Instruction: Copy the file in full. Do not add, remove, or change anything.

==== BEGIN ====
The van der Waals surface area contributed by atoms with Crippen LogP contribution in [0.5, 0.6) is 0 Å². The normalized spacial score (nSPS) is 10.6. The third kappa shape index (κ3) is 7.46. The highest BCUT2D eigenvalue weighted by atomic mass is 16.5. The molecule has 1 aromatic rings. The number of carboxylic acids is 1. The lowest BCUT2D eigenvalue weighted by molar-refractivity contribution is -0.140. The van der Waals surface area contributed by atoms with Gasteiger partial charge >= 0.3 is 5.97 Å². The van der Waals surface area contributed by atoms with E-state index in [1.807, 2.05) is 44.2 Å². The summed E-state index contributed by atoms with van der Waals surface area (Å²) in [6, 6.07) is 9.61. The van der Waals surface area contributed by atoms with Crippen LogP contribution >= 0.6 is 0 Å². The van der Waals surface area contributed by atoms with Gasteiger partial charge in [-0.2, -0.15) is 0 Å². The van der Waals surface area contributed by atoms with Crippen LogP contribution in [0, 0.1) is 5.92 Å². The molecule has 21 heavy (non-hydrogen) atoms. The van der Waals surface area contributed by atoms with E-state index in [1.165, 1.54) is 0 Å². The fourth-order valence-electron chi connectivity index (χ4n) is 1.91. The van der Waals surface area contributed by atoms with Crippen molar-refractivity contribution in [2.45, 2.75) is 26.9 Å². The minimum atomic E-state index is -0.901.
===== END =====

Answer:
The van der Waals surface area contributed by atoms with Crippen LogP contribution in [0.5, 0.6) is 0 Å². The normalized spacial score (nSPS) is 10.6. The third kappa shape index (κ3) is 7.46. The highest BCUT2D eigenvalue weighted by atomic mass is 16.5. The molecule has 1 aromatic rings. The number of carboxylic acids is 1. The lowest BCUT2D eigenvalue weighted by molar-refractivity contribution is -0.140. The van der Waals surface area contributed by atoms with Gasteiger partial charge >= 0.3 is 5.97 Å². The van der Waals surface area contributed by atoms with E-state index in [1.807, 2.05) is 44.2 Å². The summed E-state index contributed by atoms with van der Waals surface area (Å²) in [6, 6.07) is 9.61. The van der Waals surface area contributed by atoms with Crippen LogP contribution >= 0.6 is 0 Å². The van der Waals surface area contributed by atoms with Gasteiger partial charge in [-0.2, -0.15) is 0 Å². The van der Waals surface area contributed by atoms with Crippen LogP contribution in [0, 0.1) is 5.92 Å². The molecule has 21 heavy (non-hydrogen) atoms. The van der Waals surface area contributed by atoms with E-state index in [1.165, 1.54) is 0 Å². The fourth-order valence-electron chi connectivity index (χ4n) is 1.91. The van der Waals surface area contributed by atoms with Crippen molar-refractivity contribution in [2.45, 2.75) is 26.9 Å². The minimum atomic E-state index is -0.901.